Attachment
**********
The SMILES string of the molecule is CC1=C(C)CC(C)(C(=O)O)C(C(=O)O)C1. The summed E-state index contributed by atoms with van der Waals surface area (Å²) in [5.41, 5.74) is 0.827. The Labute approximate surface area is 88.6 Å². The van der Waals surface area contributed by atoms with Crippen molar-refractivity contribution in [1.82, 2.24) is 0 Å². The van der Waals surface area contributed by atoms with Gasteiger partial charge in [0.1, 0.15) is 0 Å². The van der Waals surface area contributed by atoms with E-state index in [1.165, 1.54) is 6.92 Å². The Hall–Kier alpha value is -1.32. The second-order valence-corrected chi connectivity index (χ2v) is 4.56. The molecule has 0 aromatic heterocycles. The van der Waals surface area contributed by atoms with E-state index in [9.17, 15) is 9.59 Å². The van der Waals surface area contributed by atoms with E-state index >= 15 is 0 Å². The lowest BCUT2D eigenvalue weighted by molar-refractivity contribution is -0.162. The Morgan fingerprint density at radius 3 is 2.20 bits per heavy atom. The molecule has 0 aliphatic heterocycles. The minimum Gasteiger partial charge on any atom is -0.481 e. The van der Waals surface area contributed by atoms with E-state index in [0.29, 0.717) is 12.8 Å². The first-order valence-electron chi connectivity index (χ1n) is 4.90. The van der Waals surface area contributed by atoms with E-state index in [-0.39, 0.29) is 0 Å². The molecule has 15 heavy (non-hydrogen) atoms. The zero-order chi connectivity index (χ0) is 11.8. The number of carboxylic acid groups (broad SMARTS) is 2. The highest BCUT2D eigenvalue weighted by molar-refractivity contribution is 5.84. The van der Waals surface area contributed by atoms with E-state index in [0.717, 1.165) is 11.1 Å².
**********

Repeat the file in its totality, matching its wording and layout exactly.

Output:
The SMILES string of the molecule is CC1=C(C)CC(C)(C(=O)O)C(C(=O)O)C1. The summed E-state index contributed by atoms with van der Waals surface area (Å²) in [5.41, 5.74) is 0.827. The Labute approximate surface area is 88.6 Å². The van der Waals surface area contributed by atoms with Crippen molar-refractivity contribution in [1.82, 2.24) is 0 Å². The van der Waals surface area contributed by atoms with Gasteiger partial charge in [0.1, 0.15) is 0 Å². The van der Waals surface area contributed by atoms with E-state index in [1.165, 1.54) is 6.92 Å². The Hall–Kier alpha value is -1.32. The second-order valence-corrected chi connectivity index (χ2v) is 4.56. The molecule has 0 aromatic heterocycles. The van der Waals surface area contributed by atoms with E-state index in [9.17, 15) is 9.59 Å². The van der Waals surface area contributed by atoms with E-state index >= 15 is 0 Å². The lowest BCUT2D eigenvalue weighted by molar-refractivity contribution is -0.162. The Morgan fingerprint density at radius 3 is 2.20 bits per heavy atom. The molecule has 0 aliphatic heterocycles. The minimum Gasteiger partial charge on any atom is -0.481 e. The van der Waals surface area contributed by atoms with E-state index in [0.29, 0.717) is 12.8 Å². The first-order valence-electron chi connectivity index (χ1n) is 4.90. The van der Waals surface area contributed by atoms with E-state index in [-0.39, 0.29) is 0 Å². The molecule has 15 heavy (non-hydrogen) atoms. The zero-order chi connectivity index (χ0) is 11.8. The number of carboxylic acid groups (broad SMARTS) is 2. The highest BCUT2D eigenvalue weighted by molar-refractivity contribution is 5.84. The van der Waals surface area contributed by atoms with E-state index in [0.717, 1.165) is 11.1 Å².